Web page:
Traditionally, winning elections has been an aim of political parties subordinate to representing political views. However, more recently parties have been adjusting their ideology, possibly to make them more desirable to the majority of the electorate and thus gain political office. As suggested by McKie, recent elections have been "less between competing philosophies, much more about which set of managers was likely to get better results".
Both Labour, and the Conservatives have moved considerably towards the centre of the political spectrum in the past couple of decades, and if there are fundamental differences between the two parties, then at least one of them is failing to reflect properly the concerns of the middle ground voter. This convergence of party ideology is most probably a move by both parties to make them more attractive to middle England. It is perhaps now only extremist parties that are intent on representing political principles, and this may be a reason for the recent rise in popularity of parties such as the BNP.
In the last election, 57% of manifesto pledges for the main parties were non-partisan and couldn't be countered be other parties, this is a mark of the lack of choice the electorate is presented with and illustrates how parties are no longer representing strong political views with each party catering for a different section of society. In 1992 all three major parties were pro-Maastricht, which proves that parties are just pursuing policies that will appeal to the majority of the electorate.
Labour used to represent the views of the working class, and their ideology was distinctly socialist, but under Tony Blair, and previously Neil Kinnock, Labour has tried to distance itself from its core supporters and trade unions, as that relationship was a vote loser. This reinvention of Labour ideology has been very prominent in recent issues such as Labour's intransigence in not raising the salary for firemen and not having a good relationship with the Fire Brigades Union.
The reform of the party came after 17 years of Conservative rule, and it was accomplished by the abandonment of many of its distinctive policies that it had fought and lost of in previous elections. When Tony Blair dropped clause four, it was in order to change the party, and when party reform was fully complete, Labour returned to power. However, some of Labour's policy changes may have been due to the shrinking working class, which used to make up the majority of their support.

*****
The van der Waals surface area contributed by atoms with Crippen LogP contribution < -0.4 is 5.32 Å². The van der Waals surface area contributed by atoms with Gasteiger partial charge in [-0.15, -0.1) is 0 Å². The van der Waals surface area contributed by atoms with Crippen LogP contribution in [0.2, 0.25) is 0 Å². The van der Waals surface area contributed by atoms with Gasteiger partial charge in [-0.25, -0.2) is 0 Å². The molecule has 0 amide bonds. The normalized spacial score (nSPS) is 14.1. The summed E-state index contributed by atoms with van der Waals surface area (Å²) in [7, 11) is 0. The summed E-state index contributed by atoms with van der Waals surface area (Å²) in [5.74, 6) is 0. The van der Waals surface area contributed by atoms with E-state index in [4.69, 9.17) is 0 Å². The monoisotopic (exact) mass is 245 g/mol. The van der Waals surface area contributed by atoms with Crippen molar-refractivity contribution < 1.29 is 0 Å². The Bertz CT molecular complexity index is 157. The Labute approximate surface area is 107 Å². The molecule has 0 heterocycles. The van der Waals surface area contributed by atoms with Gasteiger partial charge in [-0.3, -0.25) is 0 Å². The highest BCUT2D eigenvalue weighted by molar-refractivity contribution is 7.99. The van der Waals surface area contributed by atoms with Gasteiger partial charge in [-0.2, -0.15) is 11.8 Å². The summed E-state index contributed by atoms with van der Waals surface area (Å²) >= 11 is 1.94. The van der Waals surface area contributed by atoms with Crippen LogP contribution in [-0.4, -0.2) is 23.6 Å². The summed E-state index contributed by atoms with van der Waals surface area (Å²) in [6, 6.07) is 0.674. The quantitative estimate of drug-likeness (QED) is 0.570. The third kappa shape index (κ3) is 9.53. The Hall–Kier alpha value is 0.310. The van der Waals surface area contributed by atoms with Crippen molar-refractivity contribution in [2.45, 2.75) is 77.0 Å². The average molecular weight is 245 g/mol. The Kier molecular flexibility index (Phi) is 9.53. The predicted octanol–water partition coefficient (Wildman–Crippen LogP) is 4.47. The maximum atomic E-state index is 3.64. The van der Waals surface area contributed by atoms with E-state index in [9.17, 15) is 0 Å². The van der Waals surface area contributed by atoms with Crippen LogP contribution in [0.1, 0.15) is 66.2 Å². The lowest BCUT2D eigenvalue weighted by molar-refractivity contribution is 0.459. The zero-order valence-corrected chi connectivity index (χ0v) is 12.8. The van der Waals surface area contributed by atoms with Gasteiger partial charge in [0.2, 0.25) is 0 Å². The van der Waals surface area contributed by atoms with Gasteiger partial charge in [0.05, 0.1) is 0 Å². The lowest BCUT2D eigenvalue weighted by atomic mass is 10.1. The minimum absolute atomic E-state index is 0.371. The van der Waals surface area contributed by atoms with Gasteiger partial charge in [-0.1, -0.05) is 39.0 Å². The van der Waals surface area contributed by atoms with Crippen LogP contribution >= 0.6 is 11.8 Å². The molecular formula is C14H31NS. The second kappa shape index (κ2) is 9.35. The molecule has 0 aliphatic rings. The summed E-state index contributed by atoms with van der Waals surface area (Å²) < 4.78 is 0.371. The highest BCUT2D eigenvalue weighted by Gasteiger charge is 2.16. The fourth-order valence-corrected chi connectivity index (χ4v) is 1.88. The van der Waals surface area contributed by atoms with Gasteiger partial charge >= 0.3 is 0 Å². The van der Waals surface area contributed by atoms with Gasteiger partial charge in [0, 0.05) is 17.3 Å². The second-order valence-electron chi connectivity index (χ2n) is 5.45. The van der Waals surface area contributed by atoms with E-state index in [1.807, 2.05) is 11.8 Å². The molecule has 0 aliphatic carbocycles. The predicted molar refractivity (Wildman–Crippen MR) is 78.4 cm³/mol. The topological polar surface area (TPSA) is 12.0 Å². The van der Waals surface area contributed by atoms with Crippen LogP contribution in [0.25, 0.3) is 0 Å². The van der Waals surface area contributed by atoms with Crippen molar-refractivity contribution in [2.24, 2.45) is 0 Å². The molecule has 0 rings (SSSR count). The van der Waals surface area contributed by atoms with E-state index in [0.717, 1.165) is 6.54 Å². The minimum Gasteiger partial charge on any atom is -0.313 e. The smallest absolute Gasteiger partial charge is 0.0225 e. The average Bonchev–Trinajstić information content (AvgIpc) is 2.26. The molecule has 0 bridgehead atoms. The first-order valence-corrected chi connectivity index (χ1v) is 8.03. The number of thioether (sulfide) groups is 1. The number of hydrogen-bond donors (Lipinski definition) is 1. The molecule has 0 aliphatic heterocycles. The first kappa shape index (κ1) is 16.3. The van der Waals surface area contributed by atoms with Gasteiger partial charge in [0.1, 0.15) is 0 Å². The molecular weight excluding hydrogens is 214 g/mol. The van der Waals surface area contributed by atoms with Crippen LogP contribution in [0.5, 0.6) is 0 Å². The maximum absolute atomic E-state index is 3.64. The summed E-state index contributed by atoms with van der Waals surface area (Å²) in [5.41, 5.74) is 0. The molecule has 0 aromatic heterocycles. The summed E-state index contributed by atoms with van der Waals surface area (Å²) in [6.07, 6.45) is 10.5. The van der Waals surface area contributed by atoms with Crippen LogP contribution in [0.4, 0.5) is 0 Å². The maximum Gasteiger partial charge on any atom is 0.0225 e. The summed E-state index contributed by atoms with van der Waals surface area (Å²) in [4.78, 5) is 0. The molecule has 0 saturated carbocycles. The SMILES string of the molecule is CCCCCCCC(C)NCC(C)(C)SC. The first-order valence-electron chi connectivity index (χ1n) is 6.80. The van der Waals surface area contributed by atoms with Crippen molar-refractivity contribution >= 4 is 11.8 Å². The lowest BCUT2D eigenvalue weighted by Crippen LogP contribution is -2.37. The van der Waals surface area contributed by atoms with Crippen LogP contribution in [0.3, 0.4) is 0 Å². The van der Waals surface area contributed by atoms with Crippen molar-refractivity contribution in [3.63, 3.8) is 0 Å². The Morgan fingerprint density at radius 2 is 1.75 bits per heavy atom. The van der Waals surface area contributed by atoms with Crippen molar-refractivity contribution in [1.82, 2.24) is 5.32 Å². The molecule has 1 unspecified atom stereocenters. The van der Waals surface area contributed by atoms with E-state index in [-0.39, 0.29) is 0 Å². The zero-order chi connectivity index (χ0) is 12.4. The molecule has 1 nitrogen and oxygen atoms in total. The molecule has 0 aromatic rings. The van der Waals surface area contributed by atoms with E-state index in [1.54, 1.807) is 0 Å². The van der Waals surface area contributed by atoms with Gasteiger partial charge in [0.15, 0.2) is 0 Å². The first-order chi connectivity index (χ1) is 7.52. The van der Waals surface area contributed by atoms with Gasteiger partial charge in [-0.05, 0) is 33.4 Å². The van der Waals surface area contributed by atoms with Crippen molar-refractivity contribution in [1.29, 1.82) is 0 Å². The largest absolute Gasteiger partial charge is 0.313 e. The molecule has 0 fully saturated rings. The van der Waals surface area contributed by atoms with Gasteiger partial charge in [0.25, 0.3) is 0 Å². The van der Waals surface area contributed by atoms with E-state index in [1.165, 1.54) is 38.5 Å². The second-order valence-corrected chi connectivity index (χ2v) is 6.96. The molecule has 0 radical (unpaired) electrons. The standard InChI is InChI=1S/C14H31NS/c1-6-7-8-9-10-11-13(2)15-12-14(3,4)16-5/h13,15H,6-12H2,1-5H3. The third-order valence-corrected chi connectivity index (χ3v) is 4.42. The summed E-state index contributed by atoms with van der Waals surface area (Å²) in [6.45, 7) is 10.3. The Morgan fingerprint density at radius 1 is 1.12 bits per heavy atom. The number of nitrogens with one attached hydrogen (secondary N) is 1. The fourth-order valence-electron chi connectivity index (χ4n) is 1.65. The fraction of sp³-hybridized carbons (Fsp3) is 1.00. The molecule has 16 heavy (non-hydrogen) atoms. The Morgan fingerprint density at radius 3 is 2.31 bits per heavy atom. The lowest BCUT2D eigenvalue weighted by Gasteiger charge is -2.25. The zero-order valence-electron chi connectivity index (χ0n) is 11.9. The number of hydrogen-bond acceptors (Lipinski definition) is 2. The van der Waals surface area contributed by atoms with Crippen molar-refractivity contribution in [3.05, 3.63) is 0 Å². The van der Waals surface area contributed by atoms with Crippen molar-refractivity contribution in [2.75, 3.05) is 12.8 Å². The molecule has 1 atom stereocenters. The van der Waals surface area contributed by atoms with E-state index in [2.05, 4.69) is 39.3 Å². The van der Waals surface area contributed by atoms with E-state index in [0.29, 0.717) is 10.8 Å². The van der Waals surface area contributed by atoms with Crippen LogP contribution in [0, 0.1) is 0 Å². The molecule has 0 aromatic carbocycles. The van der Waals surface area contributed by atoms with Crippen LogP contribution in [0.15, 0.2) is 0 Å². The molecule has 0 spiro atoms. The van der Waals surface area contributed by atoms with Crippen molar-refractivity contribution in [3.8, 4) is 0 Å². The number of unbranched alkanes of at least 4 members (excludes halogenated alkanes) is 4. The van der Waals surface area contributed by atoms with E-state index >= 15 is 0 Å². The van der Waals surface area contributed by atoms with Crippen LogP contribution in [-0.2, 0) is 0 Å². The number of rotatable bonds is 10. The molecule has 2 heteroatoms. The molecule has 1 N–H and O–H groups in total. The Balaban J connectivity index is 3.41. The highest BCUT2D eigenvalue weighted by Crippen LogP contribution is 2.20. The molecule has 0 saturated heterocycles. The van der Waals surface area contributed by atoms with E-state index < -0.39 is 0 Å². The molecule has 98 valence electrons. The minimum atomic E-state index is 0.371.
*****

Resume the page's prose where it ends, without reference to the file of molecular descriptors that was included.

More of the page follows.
This change in social structure may also be attributable to the Conservative's move towards the centre, as social boundaries have shrunk, the middle class which they traditionally represented is not as easily defined anymore. In the period 1945-1979, policy differences between the two major parties were generally peripheral, and thus both major parties governed for roughly 17 years each. In the two elections where there were substantial and essential differences in social and economic policy (1945 & 1983), one of the two parties plunged to catastrophic defeat.
This was due to both parties projecting the party ideology through policy, thus effectively representing political principles even if it was not going to get them elected. However, there are still some policies that distinguish the major parties from each other. The parties set ideological goals in order to establish the best way to run the country; therefore parties are offering representation of the major strands of opinion.
Labour's electoral success is partly dependent upon offering a clear and distinctive vision of the nations future, their recent move away from the left has perhaps been in the interest of the electorate, and it would lose Labour political credibility if the electorate suspected that their new stance was the result of opportunistic caution. If one was to argue that political parties simply wished to get elected and this is why they have similar policy, then perhaps it should be questioned why there used to be a very distinct difference between the major parties. This can only be because of changing social structures mentioned previously.
Ultimately, there is no way of knowing whether parties simply wish to get elected rather than represent political principles. However, it is likely that getting elected is at the top of their agenda, and perhaps they wish to represent distinct principles when they are in power, however the current Labour government has been acting much like a Conservative government would on issues such as Iraq, and university tuition fees. This perhaps highlights the changing society that we live in which has different political needs than it has in the past century, and political parties have adapted to provide the best options for the electorates needs.